Nepalese team first in history to ascent K2 in winter

Published January 16, 2021
The team of Nepalese climbers which made history by becoming the first to summit K2 in winter. — Photo courtesy: Radio Pakistan
The team of Nepalese climbers which made history by becoming the first to summit K2 in winter. — Photo courtesy: Radio Pakistan

A team of Nepalese climbers on Saturday made history after becoming the first to summit K2 in winter, according to a trekking company leading one of the expeditions.

Dozens of mountaineers have been competing over the past few weeks to summit the world's second highest mountain, the last peak above 8,000 metres to be topped in wintertime.

According to Radio Pakistan, the team was led by Chhang Dawa Sherpa.

“We did it,” said Seven Summit Treks, the trekking company which led the ascent, in a statement on Twitter.

“The Karakoram's 'savage mountain' [has] been summited in [the] most dangerous season: winter. Nepalese climbers finally reached the summit of K2 this afternoon at 5pm.”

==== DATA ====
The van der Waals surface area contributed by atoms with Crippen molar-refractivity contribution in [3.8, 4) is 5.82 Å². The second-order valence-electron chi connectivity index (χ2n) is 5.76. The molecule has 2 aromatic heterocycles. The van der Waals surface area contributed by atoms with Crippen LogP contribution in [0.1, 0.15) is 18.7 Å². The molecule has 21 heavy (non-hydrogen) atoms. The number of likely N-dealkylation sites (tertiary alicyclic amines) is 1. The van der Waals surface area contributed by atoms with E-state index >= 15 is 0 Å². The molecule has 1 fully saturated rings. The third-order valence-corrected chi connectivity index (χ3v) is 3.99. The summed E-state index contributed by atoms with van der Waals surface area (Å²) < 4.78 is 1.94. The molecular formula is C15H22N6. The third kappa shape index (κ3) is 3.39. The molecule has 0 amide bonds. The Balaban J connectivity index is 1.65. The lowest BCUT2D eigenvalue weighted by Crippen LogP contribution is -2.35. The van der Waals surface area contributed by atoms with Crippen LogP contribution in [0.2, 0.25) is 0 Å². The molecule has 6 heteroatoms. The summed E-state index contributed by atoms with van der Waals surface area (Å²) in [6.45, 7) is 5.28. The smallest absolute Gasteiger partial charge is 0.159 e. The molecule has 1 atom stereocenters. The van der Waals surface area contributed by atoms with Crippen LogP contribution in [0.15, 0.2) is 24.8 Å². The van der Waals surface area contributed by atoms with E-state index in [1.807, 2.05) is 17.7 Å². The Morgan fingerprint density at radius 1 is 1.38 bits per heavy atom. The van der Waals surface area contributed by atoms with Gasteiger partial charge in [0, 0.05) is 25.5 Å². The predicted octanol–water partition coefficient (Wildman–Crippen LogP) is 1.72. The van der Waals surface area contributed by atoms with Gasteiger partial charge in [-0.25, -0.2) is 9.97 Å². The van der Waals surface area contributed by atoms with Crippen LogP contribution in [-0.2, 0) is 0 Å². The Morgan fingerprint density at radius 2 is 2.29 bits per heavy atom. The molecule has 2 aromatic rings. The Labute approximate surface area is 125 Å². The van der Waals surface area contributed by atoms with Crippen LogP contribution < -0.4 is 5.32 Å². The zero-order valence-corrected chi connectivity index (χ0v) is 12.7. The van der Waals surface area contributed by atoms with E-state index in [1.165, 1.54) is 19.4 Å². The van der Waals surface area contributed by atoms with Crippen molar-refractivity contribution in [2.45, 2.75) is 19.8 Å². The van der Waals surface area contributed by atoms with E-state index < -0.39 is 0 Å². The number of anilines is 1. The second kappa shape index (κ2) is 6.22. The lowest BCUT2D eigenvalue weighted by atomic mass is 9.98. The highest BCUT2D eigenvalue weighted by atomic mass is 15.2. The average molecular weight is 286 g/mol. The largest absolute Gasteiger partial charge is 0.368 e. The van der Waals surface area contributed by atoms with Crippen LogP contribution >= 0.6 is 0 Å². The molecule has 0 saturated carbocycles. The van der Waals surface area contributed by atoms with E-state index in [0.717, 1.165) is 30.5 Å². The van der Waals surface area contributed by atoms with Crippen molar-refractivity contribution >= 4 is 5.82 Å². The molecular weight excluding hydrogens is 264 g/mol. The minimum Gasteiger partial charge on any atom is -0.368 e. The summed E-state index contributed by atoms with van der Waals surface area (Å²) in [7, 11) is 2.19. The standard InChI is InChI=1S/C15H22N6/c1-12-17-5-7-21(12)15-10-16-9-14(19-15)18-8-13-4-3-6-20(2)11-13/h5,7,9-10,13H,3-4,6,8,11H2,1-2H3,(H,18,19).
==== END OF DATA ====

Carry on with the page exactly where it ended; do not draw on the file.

Gilgit-Baltistan (GB) Chief Minister Mohammad Khalid Khursheed Khan, while talking to media, also congratulated the team on their K2 ascent and expressed his hopes that GB mountaineer Mohammad Ali Sadpara and his son Sajid Ali Sadpara, among others, would reach Camp 3 soon.

He further said he wished for the continued success of the country's mountaineers.

Since the maiden attempt in 1987-1988, just a handful of winter expeditions have been attempted on the storied 8,611-metre mountain in the Karakoram range along the Chinese border.

None had gotten higher than 7,650 metres until Saturday when good conditions allowed the climbers to push ahead.

This winter an unprecedented four teams totalling around 60 climbers converged on the mountain, more than all the previous expeditions put together.

The 10 Nepalese climbers had earlier been spread across the different teams, but formed a new group in order to claim the feat in Nepal's name.

Known as the 'savage mountain', winds on the peak can blow at more than 200 kilometres per hour and temperatures can drop to minus 60 degrees Celsius.

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